Friday, 24 February 2012

State/National Action Group meeting 22 February

The first meeting for 2012 of the State/National Action Group was held on 22 February.
The first project of this working group will be a forum on renewable energy in Victoria to be held in May 2012.  Discussion at the meeting focused on the format of the forum and speakers to be invited.  We also discussed various areas of responsibility in the State/National arena including stalls, letter writing campaigns, publicity and lobbying politicians and business.
Volunteers were sought to take responsibility for coordinating activities in each these areas and most areas were covered. We are in particular need of someone who has graphic design and or marketing expertise.
If you are interested in participating in any aspect of the work of this group please email

Tuesday, 14 February 2012

Global warming and European winter

Over dinner last week, someone at our table was querying why, if the climate is warming, the current European winter is so severe. I found a good blog post with some great graphics explaining why.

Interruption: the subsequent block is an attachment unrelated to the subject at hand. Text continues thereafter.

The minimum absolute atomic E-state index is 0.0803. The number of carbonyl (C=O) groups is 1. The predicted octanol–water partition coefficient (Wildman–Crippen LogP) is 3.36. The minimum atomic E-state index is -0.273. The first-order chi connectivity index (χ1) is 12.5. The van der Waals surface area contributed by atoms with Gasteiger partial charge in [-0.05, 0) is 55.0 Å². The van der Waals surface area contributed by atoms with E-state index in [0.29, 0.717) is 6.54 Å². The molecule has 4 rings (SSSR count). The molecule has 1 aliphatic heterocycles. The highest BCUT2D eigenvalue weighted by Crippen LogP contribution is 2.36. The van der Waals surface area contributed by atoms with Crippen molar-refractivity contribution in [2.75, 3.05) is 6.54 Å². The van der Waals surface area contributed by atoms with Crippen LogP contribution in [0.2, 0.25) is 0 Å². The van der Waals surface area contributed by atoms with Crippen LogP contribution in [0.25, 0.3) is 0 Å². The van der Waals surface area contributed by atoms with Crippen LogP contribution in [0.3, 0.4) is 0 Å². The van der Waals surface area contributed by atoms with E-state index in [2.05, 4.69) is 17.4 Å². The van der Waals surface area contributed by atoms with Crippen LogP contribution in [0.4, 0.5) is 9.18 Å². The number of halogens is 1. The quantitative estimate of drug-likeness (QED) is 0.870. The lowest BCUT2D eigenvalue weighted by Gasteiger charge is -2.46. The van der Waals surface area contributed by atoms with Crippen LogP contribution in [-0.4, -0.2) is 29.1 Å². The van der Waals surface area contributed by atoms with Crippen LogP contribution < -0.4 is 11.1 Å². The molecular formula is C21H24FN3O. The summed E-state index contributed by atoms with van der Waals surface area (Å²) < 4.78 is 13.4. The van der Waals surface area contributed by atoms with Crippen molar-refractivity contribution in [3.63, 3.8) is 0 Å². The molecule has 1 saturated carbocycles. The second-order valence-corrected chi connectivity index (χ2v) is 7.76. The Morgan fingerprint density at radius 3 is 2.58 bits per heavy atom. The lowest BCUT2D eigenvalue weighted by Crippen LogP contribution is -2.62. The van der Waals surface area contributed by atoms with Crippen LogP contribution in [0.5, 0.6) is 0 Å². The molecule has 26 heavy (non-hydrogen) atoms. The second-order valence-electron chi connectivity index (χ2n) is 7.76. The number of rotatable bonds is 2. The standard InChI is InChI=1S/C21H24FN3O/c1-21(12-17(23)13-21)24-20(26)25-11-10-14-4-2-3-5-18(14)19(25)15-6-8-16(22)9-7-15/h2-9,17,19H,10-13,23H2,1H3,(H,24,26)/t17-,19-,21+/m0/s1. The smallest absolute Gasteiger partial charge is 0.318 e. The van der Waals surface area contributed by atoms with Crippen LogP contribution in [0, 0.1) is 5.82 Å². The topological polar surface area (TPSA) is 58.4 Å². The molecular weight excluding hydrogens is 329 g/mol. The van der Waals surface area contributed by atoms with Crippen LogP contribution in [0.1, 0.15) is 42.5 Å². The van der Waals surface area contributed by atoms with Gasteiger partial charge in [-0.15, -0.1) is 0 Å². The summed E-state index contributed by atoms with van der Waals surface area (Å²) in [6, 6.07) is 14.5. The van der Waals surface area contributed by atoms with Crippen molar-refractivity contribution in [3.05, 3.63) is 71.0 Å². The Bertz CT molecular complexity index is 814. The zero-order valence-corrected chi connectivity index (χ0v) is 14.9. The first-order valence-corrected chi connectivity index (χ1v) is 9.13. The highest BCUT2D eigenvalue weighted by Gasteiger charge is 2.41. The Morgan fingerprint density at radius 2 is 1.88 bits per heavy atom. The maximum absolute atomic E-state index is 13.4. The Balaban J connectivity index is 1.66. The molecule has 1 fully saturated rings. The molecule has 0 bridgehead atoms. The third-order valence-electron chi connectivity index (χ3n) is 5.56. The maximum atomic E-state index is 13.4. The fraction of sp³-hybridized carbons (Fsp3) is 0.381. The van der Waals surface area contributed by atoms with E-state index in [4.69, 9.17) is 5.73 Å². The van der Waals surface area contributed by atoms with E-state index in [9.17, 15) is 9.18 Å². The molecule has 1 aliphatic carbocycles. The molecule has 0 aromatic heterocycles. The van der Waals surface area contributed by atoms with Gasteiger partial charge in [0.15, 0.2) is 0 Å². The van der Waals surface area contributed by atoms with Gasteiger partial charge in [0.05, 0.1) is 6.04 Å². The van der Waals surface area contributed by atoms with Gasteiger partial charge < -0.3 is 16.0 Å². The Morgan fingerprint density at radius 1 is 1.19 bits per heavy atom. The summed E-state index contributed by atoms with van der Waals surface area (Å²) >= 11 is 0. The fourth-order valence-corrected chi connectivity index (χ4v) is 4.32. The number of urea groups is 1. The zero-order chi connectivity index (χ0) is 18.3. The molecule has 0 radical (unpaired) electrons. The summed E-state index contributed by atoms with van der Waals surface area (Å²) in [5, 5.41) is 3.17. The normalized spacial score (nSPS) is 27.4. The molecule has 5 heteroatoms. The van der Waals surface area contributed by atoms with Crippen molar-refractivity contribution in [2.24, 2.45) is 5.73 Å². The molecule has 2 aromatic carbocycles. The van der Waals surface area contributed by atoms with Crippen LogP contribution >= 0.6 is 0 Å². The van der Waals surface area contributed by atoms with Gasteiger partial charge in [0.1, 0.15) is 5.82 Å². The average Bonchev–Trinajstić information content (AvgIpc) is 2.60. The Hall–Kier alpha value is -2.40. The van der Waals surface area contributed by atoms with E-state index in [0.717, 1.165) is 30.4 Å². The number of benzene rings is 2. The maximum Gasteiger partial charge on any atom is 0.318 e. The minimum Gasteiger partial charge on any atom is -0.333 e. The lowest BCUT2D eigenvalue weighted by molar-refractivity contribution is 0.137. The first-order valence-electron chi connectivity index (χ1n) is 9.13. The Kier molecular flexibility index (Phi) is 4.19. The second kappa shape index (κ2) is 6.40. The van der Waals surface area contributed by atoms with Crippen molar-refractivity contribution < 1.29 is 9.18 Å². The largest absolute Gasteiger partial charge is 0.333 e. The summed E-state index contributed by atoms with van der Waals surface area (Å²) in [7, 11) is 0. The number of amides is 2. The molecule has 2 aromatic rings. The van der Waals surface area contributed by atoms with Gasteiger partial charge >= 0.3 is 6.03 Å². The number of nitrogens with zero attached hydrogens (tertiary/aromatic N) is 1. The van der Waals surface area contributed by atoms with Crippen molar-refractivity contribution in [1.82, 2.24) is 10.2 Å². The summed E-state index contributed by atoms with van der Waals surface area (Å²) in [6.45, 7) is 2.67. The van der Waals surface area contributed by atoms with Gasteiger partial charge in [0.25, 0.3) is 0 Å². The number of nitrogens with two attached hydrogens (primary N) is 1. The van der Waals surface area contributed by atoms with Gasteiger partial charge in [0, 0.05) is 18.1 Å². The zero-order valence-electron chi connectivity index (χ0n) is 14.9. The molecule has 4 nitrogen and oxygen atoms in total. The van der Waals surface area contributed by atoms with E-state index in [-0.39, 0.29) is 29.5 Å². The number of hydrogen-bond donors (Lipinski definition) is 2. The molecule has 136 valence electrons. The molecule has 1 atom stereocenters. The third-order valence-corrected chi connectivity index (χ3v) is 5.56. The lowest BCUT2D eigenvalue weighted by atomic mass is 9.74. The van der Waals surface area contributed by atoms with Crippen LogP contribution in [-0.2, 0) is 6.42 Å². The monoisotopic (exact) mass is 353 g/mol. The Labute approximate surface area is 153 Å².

New study of public opinion about climate change

"A must-read study published Monday in the journal Climatic Change debunks some pervasive myths about public opinion and climate change. [ ... ]

Here are some of the key findings from “Shifting public opinion on climate change: an empirical assessment of factors influencing concern over climate change in the U.S., 2002–2010″:

  • “… media coverage of climate change and elite cues from politicians and advocacy groups are among the most prominent drivers of the public perception of the threat associated with climate change”
  • The greater the quantity of media coverage of climate change, the greater the level of public concern.”
  • New York Times mentions of An Inconvenient Truth significantly boosted the public’s perception of the urgency of climate change (P≤.001). The number of mentions in the New York Times is a proxy for the extent of overall media attention to this film.”
  • “Articles in popular scientific magazines do reach significance” in terms of influencing public concern, but it is a modest effect."
The above was excerpted from the Climate progress blog. Unfortunately the study isn't open access (although people at RMIT and other institutions with a SpringerLink subscription can read the full text). However, the blog article is quite extensive.